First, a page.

In October, as the trove of private financial documents hit front pages across the world, the ATO confirmed it would “certainly look” at the data set released by the International Consortium of Investigative Journalists (ICIJ).
Speaking before a Senate parliamentary inquiry on Wednesday, Will Day, ATO’s deputy commissioner of integrated compliance, confirmed the ATO has taken action.
“The ATO has taken action in relation to those various names and is continuing to do so,” he said.
“We will analyse any data that become available at this point in time that includes the names of 14 offshore service providers.”
The most recent project by the ICIJ, the Pandora Papers data leak comes from 14 entities around the world that give professional services to wealthy individuals and corporations seeking to incorporate shell companies, trusts, foundations and other entities in low- or no-tax jurisdictions.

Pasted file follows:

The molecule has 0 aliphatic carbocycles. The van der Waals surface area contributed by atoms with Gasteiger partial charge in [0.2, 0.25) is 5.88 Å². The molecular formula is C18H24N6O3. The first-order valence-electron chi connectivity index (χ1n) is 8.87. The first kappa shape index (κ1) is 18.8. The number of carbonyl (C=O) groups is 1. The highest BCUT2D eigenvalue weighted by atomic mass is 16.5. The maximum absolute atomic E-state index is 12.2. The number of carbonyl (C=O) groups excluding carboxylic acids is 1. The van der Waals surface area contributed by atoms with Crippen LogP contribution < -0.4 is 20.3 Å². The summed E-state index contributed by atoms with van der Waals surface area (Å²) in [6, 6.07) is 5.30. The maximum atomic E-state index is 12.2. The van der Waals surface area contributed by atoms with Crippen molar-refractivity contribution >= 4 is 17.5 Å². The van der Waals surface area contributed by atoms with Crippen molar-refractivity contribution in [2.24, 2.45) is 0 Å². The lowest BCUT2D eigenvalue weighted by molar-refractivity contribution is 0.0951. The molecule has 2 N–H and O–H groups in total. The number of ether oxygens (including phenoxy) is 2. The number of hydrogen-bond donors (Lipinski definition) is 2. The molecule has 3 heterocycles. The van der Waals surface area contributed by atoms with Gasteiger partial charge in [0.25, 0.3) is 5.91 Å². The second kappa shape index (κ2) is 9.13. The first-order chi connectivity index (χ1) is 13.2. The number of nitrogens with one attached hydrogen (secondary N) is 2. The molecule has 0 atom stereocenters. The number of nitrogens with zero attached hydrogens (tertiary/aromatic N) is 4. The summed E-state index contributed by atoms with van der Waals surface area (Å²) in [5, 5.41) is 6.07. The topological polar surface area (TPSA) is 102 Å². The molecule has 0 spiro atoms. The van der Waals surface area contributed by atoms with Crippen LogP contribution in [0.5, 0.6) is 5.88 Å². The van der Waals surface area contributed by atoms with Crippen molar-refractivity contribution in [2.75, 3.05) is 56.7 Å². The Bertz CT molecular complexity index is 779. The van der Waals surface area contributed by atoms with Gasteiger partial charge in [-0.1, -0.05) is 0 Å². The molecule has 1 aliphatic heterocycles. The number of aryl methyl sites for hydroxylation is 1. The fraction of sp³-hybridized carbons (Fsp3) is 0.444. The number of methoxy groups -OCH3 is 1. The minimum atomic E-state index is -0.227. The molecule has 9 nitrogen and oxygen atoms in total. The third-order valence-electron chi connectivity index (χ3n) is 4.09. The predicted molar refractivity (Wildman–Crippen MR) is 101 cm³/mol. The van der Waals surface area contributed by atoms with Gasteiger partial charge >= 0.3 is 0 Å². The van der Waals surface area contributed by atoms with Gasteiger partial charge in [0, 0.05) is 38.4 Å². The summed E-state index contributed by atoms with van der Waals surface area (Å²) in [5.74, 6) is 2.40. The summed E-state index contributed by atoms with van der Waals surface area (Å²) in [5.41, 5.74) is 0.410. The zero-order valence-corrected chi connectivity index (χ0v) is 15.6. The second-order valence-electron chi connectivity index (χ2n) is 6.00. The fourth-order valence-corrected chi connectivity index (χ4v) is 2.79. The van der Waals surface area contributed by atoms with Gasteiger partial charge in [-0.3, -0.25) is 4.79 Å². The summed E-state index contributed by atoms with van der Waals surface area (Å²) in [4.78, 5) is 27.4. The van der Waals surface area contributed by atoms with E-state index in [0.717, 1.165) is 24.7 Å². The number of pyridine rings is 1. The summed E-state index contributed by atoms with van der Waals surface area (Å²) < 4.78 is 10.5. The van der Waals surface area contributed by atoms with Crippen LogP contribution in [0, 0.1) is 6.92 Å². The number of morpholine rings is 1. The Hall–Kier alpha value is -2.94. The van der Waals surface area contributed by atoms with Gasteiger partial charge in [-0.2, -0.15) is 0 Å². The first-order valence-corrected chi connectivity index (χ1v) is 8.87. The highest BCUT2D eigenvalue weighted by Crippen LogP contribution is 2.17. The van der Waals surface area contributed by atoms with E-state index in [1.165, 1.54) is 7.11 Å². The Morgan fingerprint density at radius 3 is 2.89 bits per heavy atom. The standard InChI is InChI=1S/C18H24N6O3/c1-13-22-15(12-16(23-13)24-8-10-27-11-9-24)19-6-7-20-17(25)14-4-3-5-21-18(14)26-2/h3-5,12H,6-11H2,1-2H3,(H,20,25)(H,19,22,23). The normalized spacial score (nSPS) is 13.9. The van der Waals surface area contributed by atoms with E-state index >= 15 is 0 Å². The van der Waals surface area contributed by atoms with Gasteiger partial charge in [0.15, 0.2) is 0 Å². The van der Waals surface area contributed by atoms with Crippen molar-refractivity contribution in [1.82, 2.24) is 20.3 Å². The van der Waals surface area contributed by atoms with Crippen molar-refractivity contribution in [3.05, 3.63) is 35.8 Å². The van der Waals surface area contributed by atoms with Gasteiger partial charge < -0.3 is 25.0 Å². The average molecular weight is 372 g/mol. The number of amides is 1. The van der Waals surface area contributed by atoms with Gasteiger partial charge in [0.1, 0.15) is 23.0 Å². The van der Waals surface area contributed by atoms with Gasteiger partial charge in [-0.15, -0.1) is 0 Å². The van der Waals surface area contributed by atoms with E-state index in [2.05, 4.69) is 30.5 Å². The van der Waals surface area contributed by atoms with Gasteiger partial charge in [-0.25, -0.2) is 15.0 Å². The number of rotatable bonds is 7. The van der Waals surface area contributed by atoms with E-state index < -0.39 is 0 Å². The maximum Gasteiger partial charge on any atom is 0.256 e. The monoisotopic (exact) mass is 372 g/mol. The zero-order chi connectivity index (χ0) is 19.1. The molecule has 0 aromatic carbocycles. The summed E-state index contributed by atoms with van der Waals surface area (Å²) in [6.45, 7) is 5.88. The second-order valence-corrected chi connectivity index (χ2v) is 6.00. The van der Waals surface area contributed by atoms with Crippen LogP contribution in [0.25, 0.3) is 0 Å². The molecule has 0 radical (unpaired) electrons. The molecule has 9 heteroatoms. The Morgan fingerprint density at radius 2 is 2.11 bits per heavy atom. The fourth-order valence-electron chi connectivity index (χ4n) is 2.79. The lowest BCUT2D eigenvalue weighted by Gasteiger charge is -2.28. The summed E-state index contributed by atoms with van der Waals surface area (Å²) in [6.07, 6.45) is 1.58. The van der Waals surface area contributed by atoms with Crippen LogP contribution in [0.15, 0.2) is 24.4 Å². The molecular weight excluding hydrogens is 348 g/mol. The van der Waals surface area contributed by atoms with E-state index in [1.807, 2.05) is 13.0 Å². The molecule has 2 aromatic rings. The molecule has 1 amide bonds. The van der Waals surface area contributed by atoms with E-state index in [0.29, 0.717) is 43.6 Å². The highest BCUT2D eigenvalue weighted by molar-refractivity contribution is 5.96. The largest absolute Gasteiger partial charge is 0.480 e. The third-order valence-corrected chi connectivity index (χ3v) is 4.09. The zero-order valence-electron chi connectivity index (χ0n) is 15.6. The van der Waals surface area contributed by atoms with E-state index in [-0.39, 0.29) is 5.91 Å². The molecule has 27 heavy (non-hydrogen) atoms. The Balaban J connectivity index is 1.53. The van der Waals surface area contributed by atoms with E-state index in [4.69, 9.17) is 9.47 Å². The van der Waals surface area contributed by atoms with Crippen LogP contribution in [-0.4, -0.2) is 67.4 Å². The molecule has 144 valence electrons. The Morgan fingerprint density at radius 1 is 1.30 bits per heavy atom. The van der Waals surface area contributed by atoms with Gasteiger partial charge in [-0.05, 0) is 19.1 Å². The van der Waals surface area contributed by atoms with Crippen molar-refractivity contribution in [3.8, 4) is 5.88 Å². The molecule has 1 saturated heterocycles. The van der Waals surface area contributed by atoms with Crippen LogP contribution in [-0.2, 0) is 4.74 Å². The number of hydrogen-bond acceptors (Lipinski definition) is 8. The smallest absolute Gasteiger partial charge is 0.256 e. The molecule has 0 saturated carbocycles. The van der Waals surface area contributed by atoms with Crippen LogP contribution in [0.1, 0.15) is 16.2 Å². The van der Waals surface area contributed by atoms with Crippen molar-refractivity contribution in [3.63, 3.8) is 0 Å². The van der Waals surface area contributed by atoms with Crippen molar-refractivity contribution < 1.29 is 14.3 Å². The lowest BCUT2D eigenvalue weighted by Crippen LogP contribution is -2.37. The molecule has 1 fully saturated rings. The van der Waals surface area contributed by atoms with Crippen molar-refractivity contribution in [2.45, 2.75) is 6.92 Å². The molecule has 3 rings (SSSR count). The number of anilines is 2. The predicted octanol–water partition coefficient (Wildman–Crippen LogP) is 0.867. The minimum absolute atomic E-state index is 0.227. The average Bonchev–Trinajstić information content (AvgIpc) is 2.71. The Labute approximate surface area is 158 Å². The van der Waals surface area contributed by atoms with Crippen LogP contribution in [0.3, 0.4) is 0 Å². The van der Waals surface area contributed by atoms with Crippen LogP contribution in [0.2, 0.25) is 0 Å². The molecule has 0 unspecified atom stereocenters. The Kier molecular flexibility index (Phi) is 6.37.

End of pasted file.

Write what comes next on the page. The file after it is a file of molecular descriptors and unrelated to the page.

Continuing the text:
The ICIJ confirmed that the files reveal the deepest financial secrets of hundreds of individuals from influential politicians to pop stars such as Elton John and Ringo Starr.
Commenting on the apparent involvement of a large number of Australians in a series of sizable wrongdoings, Mr Day said last month that there are “a range of legitimate reasons” that someone may have an offshore bank account or structure.
“We know most Australians do the right thing. However, there are some who attempt to hide their ownership interests or financial misdoings through offshore arrangements,” Mr Day said.